Premature Retirement? Old-Car Owners Bristle at Proposed Ban

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PARIS

BY proposing to reduce air pollution by banning vehicles made before 1997, Mayor Bertrand Delanoë has angered vintage car owners and motorist groups and raised concerns among those who say they cannot afford new cars.

Mr. Delanoë's proposal is part of a wider push by local authorities to comply with European regulations and establish a low-emission zone around metropolitan Paris, including many suburbs, by 2014. The plan would extend the mayor's efforts to make the city more pedestrian-friendly by reducing the number of cars. These efforts include introducing the Vélib' bicycle rental program, establishing the Autolib' electric-car rental system and cutting vehicle traffic along the banks of the Seine.

Mr. Delanoë has been mayor since 2001, but will not run again in 2014. "In Paris, where polluting industries have nearly disappeared, cars are the main source of pollution today," he said in a statement presenting the antipollution plan to city councilors.

But the ban would include many of the most recognizably French cars, including the Citroën 2CV, known as the Deux Chevaux; the Citroën DS, celebrated for its clean, distinctive design; the Renault 4L, a practical Everyman's car of the 1960s and '70s; and many classic Peugeots.

The mayor's critics say he is doing everything he can, in his last years in office, to discourage driving. Among the disgruntled are collectors, who fear they won't be able to take their vintage cars for a spin.

"For me the 2CV is part of French heritage, of Parisian heritage," said Xavier Audran, 44, who lives in the 20th arrondissement and owns a Citroën CX, several 2CVs and a motorbike -- all of which would fall under the proposed ban. "I wouldn't be able to leave my home with my vehicles."

The ban would apply to private and commercial vehicles that would be older than 17 years in 2014 and therefore do not comply with existing European standards for the tailpipe emissions that cause smog.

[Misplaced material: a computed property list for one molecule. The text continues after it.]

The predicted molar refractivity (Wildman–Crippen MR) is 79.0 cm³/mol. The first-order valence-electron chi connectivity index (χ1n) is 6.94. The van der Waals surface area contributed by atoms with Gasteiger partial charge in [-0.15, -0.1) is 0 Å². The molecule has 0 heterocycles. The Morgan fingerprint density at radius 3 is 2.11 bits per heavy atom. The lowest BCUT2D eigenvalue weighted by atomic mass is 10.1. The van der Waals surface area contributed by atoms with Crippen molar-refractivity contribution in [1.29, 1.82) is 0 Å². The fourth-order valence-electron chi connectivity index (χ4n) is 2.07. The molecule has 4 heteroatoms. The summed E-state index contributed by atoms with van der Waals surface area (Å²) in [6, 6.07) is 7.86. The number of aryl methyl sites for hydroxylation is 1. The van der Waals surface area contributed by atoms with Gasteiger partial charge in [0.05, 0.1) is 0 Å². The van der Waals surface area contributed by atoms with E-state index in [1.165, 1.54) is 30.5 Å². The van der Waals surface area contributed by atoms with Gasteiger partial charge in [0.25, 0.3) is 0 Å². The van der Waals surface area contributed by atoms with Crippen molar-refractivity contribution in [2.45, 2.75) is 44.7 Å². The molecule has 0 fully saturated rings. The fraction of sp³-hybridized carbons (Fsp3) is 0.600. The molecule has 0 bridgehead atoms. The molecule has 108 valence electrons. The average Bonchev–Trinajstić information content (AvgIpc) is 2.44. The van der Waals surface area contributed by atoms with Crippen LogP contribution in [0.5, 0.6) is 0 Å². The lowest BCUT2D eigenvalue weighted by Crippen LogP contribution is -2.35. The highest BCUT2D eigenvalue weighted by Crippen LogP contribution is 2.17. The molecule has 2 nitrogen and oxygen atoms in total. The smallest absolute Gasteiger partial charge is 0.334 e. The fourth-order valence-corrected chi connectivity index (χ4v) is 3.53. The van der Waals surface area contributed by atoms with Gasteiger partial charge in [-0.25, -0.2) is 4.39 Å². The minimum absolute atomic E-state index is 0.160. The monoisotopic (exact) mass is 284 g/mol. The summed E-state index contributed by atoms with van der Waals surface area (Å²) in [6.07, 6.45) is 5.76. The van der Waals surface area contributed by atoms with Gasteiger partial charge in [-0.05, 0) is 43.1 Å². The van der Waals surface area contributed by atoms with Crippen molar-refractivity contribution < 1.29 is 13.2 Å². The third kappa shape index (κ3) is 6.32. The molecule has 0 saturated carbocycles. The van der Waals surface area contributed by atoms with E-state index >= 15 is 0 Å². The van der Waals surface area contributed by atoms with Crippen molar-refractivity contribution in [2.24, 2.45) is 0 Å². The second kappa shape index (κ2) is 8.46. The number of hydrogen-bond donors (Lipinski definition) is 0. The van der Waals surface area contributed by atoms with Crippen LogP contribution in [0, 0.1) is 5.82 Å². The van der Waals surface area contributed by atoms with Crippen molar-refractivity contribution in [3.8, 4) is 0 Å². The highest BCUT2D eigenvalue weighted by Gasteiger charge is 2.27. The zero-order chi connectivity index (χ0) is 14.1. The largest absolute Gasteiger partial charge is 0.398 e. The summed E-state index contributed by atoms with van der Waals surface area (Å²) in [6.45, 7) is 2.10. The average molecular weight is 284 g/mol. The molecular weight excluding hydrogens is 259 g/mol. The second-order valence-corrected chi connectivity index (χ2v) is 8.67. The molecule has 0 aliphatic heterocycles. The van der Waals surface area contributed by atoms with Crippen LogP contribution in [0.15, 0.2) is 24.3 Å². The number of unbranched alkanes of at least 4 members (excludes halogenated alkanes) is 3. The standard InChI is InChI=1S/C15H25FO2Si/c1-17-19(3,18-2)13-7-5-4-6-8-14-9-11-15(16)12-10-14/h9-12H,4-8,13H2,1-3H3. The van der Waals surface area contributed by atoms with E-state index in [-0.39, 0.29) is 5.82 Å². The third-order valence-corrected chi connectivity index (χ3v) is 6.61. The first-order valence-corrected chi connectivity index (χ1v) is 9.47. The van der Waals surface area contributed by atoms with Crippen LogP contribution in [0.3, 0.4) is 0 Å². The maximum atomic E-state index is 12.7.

A spokesman for the city estimated that 367,000 cars would be affected. Also targeted are heavy trucks older than 18 years and motorcycles older than 10.

The plan to set up low-emission zones here and in other volunteer cities was initiated by the previous center-right government. But the current French ecology minister, Delphine Batho, said in September that the plan had been rushed through to avoid European sanctions and needed to be overhauled.

A ministerial council in January is to flesh out the legislative details of the low-emission zone and the old-car ban, which the mayor does not have the power to enforce. But Mr. Delanoë, a prominent Socialist, has strong allies in the national government.

Other measures in the antipollution plan include applying new speed limits on the beltway that surrounds the city and in the city itself.

"This measure goes in the right direction, because these vehicles pollute much more than recent vehicles, especially for nitrogen oxide and diesel exhaust particles," said Karine Léger, assistant director at Airparif, an independent organization that monitors air quality in the Paris region. She said that car traffic had been cut by 25 percent over the last decade and that air quality had improved.

Julien Bargeton, deputy mayor in charge of transportation, said the city needed to move past the car. "In a dense city, the car can't be the favored transportation mode," he said. "There is room for cars in the city of tomorrow, but they can't take up all the room, as they do today, with public spaces that are widely reserved to car traffic, even though 60 percent of Parisians don't own a vehicle."

But opponents of the proposal argue that it will disproportionately affect poorer suburban households unable to replace the old cars they use to commute to Paris. They say the mayor's proposal to couple the ban with social support measures -- like a free six-month Autolib' subscription or a cash for clunkers program -- isn't realistic.

Jean-François Legaret, a center-right city councilor and the mayor of the city's first arrondissement, said a cash for clunkers program wouldn't fall under the mayor's control. "And the "Autolib' doesn't offer the same flexibility of use as a private vehicle," he added.

Pierre Chasseray, director general of 40 Million Motorists, an auto club with 320,000 members, agreed. "There has to be an economic incentive," he said, arguing that any cash for clunkers rebate should apply to used cars as well as new models.

Motorist lobbies say the city authorities are intentionally trying to make it impossible for cars to circulate freely and fluidly here. "The mayor is betting that one day people will be so disgusted with their car that they won't use it anymore," Mr. Chasseray said. "But he is completely wrong -- we will always need vehicles."

Other cities have age restrictions on cars, including Berlin, where for two years diesel vehicles have been outlawed if they do not meet emission regulations enacted in 2005. In Singapore since 1990, residents have to bid to buy a Certificate of Entitlement, which enables them to own a motor vehicle for 10 years, after which they are forced to scrap the car, export it or pay to extend the certificate.

autonews

This article originally appeared in The New York Times.


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